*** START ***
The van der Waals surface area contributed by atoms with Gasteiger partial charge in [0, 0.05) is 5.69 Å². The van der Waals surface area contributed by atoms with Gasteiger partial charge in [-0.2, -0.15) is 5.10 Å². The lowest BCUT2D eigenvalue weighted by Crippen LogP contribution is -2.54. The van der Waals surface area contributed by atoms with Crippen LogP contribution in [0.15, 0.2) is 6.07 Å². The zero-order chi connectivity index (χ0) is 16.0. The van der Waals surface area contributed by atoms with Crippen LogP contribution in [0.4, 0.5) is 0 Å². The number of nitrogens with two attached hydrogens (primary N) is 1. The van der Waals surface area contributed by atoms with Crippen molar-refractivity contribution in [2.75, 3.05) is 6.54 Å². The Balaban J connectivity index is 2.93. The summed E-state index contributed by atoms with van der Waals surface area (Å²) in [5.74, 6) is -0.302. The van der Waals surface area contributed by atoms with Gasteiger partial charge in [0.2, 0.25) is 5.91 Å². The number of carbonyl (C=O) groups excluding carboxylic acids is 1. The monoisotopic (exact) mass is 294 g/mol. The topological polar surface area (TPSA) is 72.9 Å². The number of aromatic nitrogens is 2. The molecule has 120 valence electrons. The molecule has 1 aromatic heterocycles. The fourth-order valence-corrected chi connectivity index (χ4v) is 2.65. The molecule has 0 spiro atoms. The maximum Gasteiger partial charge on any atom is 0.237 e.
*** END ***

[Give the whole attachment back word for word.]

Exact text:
The van der Waals surface area contributed by atoms with Gasteiger partial charge in [0, 0.05) is 5.69 Å². The van der Waals surface area contributed by atoms with Gasteiger partial charge in [-0.2, -0.15) is 5.10 Å². The lowest BCUT2D eigenvalue weighted by Crippen LogP contribution is -2.54. The van der Waals surface area contributed by atoms with Crippen LogP contribution in [0.15, 0.2) is 6.07 Å². The zero-order chi connectivity index (χ0) is 16.0. The van der Waals surface area contributed by atoms with Crippen LogP contribution in [0.4, 0.5) is 0 Å². The number of nitrogens with two attached hydrogens (primary N) is 1. The van der Waals surface area contributed by atoms with Crippen molar-refractivity contribution in [2.75, 3.05) is 6.54 Å². The Balaban J connectivity index is 2.93. The summed E-state index contributed by atoms with van der Waals surface area (Å²) in [5.74, 6) is -0.302. The van der Waals surface area contributed by atoms with Gasteiger partial charge in [0.2, 0.25) is 5.91 Å². The number of carbonyl (C=O) groups excluding carboxylic acids is 1. The monoisotopic (exact) mass is 294 g/mol. The topological polar surface area (TPSA) is 72.9 Å². The number of aromatic nitrogens is 2. The molecule has 120 valence electrons. The molecule has 1 aromatic heterocycles. The fourth-order valence-corrected chi connectivity index (χ4v) is 2.65. The molecule has 0 spiro atoms. The maximum Gasteiger partial charge on any atom is 0.237 e.